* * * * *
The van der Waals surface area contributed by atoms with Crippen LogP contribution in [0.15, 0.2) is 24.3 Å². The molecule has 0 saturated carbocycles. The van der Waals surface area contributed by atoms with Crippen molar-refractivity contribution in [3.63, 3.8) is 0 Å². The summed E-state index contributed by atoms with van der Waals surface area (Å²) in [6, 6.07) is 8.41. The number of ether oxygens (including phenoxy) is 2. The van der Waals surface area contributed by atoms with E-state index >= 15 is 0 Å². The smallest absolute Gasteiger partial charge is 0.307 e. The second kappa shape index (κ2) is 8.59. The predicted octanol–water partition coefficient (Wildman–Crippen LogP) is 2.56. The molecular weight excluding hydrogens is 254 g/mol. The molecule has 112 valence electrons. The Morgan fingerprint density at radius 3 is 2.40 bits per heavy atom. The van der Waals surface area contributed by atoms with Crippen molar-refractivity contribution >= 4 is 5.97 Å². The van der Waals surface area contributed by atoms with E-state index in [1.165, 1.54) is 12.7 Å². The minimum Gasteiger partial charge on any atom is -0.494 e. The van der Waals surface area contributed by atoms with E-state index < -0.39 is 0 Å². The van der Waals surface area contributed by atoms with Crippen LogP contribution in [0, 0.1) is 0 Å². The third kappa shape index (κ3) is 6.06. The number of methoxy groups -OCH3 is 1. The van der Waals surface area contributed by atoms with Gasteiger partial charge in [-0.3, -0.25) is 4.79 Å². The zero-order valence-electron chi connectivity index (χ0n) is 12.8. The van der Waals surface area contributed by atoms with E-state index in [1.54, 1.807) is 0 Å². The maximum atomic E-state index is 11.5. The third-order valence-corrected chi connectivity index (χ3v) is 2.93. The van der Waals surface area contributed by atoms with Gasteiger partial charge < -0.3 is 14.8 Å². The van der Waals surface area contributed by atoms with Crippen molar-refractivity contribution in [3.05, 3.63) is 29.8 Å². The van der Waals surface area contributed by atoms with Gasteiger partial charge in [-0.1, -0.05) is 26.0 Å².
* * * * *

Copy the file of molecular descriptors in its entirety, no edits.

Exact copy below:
The van der Waals surface area contributed by atoms with Crippen LogP contribution in [0.15, 0.2) is 24.3 Å². The molecule has 0 saturated carbocycles. The van der Waals surface area contributed by atoms with Crippen molar-refractivity contribution in [3.63, 3.8) is 0 Å². The summed E-state index contributed by atoms with van der Waals surface area (Å²) in [6, 6.07) is 8.41. The number of ether oxygens (including phenoxy) is 2. The van der Waals surface area contributed by atoms with E-state index >= 15 is 0 Å². The smallest absolute Gasteiger partial charge is 0.307 e. The second kappa shape index (κ2) is 8.59. The predicted octanol–water partition coefficient (Wildman–Crippen LogP) is 2.56. The molecular weight excluding hydrogens is 254 g/mol. The molecule has 112 valence electrons. The Morgan fingerprint density at radius 3 is 2.40 bits per heavy atom. The van der Waals surface area contributed by atoms with Crippen molar-refractivity contribution >= 4 is 5.97 Å². The van der Waals surface area contributed by atoms with E-state index in [1.165, 1.54) is 12.7 Å². The minimum Gasteiger partial charge on any atom is -0.494 e. The van der Waals surface area contributed by atoms with E-state index < -0.39 is 0 Å². The van der Waals surface area contributed by atoms with Crippen LogP contribution in [0, 0.1) is 0 Å². The third kappa shape index (κ3) is 6.06. The number of methoxy groups -OCH3 is 1. The van der Waals surface area contributed by atoms with Gasteiger partial charge in [-0.3, -0.25) is 4.79 Å². The zero-order valence-electron chi connectivity index (χ0n) is 12.8. The van der Waals surface area contributed by atoms with E-state index in [1.54, 1.807) is 0 Å². The maximum atomic E-state index is 11.5. The third-order valence-corrected chi connectivity index (χ3v) is 2.93. The van der Waals surface area contributed by atoms with Gasteiger partial charge < -0.3 is 14.8 Å². The van der Waals surface area contributed by atoms with Crippen molar-refractivity contribution in [3.05, 3.63) is 29.8 Å². The van der Waals surface area contributed by atoms with Gasteiger partial charge in [-0.1, -0.05) is 26.0 Å².